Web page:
P.S. Did you notice? I wrote the entire post without mentioning the product!

Ubuntu Hardy Heron Alpha 6 :: Impressions

March 14, 2008

After waiting for a long time I finally decide to take a dive into Hardy Heron when it hit the Alpha 6 stage and I am glad I did. It’s not only fast, but it also looks great.

The Default Hardy Heron Desktop….nice artwork eh???

I haven’t installed Hardy Heron yet, but using the LiveUSB has been a good experience. Hardy Heron includes the following new features and my views about them.

  • A new look theme, desktop background….both are cool.
  • GNOME 2.21.92 with the new GNOME VFS. Its a faster and better GNOME. It also includes encryption.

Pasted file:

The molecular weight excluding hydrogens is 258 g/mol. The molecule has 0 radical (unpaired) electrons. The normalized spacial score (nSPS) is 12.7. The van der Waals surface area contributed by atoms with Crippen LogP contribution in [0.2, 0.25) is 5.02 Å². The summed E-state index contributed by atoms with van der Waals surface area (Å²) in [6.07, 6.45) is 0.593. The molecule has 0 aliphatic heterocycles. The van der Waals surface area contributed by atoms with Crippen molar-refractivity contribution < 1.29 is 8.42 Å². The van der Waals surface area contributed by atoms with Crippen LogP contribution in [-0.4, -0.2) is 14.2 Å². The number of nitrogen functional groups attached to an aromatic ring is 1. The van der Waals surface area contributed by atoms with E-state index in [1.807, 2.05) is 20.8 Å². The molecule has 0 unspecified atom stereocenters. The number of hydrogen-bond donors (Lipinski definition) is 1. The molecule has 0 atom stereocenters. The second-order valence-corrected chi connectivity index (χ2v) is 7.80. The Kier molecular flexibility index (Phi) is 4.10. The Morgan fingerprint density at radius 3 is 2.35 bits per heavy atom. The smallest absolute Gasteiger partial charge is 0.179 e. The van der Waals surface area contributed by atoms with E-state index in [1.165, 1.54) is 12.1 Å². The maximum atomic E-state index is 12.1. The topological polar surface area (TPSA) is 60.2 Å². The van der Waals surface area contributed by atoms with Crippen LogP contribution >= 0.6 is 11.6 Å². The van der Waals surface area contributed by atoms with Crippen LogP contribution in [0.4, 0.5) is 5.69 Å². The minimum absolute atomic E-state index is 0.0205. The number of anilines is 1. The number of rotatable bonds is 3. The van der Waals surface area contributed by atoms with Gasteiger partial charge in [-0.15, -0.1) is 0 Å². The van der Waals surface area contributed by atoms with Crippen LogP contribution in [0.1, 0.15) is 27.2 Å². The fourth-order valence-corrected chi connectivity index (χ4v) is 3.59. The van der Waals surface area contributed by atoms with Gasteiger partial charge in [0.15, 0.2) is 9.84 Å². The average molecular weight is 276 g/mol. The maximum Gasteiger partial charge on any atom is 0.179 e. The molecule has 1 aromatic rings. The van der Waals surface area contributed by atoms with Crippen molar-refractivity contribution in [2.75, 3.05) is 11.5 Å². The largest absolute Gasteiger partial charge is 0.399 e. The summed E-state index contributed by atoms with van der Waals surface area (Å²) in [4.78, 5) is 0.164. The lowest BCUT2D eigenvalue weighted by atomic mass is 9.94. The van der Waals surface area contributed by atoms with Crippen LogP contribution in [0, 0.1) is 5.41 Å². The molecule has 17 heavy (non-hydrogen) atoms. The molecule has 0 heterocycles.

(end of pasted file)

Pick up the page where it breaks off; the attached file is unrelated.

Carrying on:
• Brasero as the default CD/DVD burner.
  • Transmission as the default Bittorrent client.
  • Firefox 3 beta 3 — looks good, but a bit buggy…( its a beta 😀 )
  • Overall, the total package is a lot faster than any other Ubuntu version.
  • Another great addition is the inclusion of the Policy Kit. It asks for password only when needed. Nice feature.
  • And to add icing on the cake it includes an installer which can install Ubuntu directly from Win.
  • There are a few other changes, but you will need to use it to feel the change . 🙂

Check the screenshots below.

The install through Windows

The revved up Internet menu

Brasero

FOX 3 with the chaged file copy look

The Policy Kit (check the unlock button)

For those wondering, Hardy Heron goes beta on March 20 and the final 8.04 release is scheduled for April 24. For a list of other includes in Alpha 6 check this link.

Ubuntu LiveUSB….It works

February 10, 2008

I have been using the Ubuntu Live USB since I made it and I must say I am pretty impressed. It works and it works really well.

Things that work:

  • All settings remain persistent.
  • Apt packages installed are all persistent.
  • Compiz settings manager and Emerald can be installed and persist.